The thyroid plays a crucial part in running a human body. The thyroid gland is directly responsible for helping run and regulate a great many of the body's systems. It does this by creating many of the hormones the body uses. As long as it is producing the correct amount of hormones, then the thyroid is performing admirably. However, in some situations, a condition or disease can cause the thyroid to either over or under produce the amount needed. Graves’ disease forces the thyroid to over produce hormones.
The elevated levels of hormones due to Graves’ disease means that a number of the body’s systems are affected. There are quite a few different symptoms that can be the result. Creating too much hormone is considered hyperthyroidism. Graves’ disease hypothyroidism is also possible, but incredibly unlikely. Typically, too little hormone from the thyroid is caused by Hashimoto’s disease.
Causes of Graves’ Disease
When it comes to the cause of Graves’ disease, the “why” it affects people is still unknown. The “how” it’s caused however is well known. Graves’ disease actually boils down to being an autoimmune disease. Normally the immune system creates antibodies to stop disease.
In Graves’ disease, the immune system creates a specific antibody. Instead of acting normally, it acts like the regulatory gland of the thyroid. Instead of following the actual production schedule, this antibody overrides the hormone production. In turn, far too much is created.
There are many different risk factors that can play a role as well. Graves’ disease is more likely to start before the age of 40. Women are far more likely to get the disease. People with a family history of Graves’ disease are more likely to get it. People who suffer from high levels of stress, pregnancy or smoke are at a greater risk. Other autoimmune disorders can also increase the risk of getting Graves’ disease.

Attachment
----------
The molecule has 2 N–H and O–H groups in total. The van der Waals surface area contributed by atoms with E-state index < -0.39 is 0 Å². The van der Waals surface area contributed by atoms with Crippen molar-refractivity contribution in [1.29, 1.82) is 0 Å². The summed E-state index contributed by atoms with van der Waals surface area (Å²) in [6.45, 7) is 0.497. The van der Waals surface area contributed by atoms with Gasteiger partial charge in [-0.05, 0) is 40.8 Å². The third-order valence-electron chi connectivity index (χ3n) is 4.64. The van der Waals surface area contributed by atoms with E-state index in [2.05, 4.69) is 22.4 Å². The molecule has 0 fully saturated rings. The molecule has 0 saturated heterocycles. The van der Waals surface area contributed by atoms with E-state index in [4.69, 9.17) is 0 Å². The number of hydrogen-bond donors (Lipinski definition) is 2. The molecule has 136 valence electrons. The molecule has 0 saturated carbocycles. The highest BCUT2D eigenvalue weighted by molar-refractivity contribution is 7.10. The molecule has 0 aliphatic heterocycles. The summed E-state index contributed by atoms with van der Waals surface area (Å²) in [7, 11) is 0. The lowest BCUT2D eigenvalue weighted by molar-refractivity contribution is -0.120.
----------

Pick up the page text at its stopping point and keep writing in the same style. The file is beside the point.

Symptoms of Graves’ Disease
As mentioned, there are many different symptoms of someone who is suffering from Grave’s disease. Not all of them will be felt by everyone, or have the same level of severity with symptoms. Some of the main symptoms to look out for include:
- Unexpected Weight Loss
- Enlarged thyroid glands
- Altered Menstrual Cycle
- Thick Reddened Skin
- Irregular/Rapid Heartbeats
- Reduced Libido and Erectile Dysfunction.
Many people who suffer from Graves’ disease also suffer from Graves’ ophthalmopathy. People who suffer from this have additional symptoms that deal with the muscles and tissues surrounding the eyes. It can result in eyes feeling gritty, pressured, painful, bulging, reddened or inflamed. The eyelids can sometimes become puffy or retracted. It’s also possible to have light sensitivity, double vision or even vision loss!
Treatment for Graves’ Disease
The goal of treatment is to keep the thyroid from producing so much excess hormone. There are a variety of medications which can be given through prescription. These drugs alter the way thyroids create hormones and reduce the amount produced. There can be many side effects from these medications and can especially damage the liver.
Another common treatment options is the use of radioactive iodine therapy. This therapy requires the person to take radioactive iodine. The thyroid uses iodine to create hormones. With it being radioactive, this causes the thyroid gland to shrink as cells are damaged. In severe cases, a thyroid can be removed surgically. In turn, regular thyroid hormone needs to be taken to make up for that amount lost.
The articles on this website should not be used to start the use of dietary supplements or vitamins, natural or herbal products, homeopathic medicine or other mentioned products prior to a proper consultation with a doctor or certified health provider.